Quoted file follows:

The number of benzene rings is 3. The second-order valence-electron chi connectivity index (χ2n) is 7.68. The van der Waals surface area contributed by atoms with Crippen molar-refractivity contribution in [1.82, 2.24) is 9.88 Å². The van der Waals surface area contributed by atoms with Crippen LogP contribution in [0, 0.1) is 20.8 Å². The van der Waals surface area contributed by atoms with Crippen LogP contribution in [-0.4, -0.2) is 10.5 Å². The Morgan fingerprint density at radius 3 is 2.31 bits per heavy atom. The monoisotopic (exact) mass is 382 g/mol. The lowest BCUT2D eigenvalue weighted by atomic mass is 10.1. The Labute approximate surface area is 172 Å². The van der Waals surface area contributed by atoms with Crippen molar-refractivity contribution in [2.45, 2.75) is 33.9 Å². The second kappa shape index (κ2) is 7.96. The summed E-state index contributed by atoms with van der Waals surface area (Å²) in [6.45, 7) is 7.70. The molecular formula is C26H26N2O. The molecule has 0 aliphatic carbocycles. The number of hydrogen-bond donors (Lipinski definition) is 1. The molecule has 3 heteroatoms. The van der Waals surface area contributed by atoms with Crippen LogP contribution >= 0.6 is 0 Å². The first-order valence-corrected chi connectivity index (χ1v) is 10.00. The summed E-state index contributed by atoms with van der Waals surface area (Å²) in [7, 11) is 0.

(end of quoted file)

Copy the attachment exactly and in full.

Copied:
The number of benzene rings is 3. The second-order valence-electron chi connectivity index (χ2n) is 7.68. The van der Waals surface area contributed by atoms with Crippen molar-refractivity contribution in [1.82, 2.24) is 9.88 Å². The van der Waals surface area contributed by atoms with Crippen LogP contribution in [0, 0.1) is 20.8 Å². The van der Waals surface area contributed by atoms with Crippen LogP contribution in [-0.4, -0.2) is 10.5 Å². The Morgan fingerprint density at radius 3 is 2.31 bits per heavy atom. The monoisotopic (exact) mass is 382 g/mol. The lowest BCUT2D eigenvalue weighted by atomic mass is 10.1. The Labute approximate surface area is 172 Å². The van der Waals surface area contributed by atoms with Crippen molar-refractivity contribution in [2.45, 2.75) is 33.9 Å². The second kappa shape index (κ2) is 7.96. The summed E-state index contributed by atoms with van der Waals surface area (Å²) in [6.45, 7) is 7.70. The molecular formula is C26H26N2O. The molecule has 0 aliphatic carbocycles. The number of hydrogen-bond donors (Lipinski definition) is 1. The molecule has 3 heteroatoms. The van der Waals surface area contributed by atoms with Crippen LogP contribution >= 0.6 is 0 Å². The first-order valence-corrected chi connectivity index (χ1v) is 10.00. The summed E-state index contributed by atoms with van der Waals surface area (Å²) in [7, 11) is 0.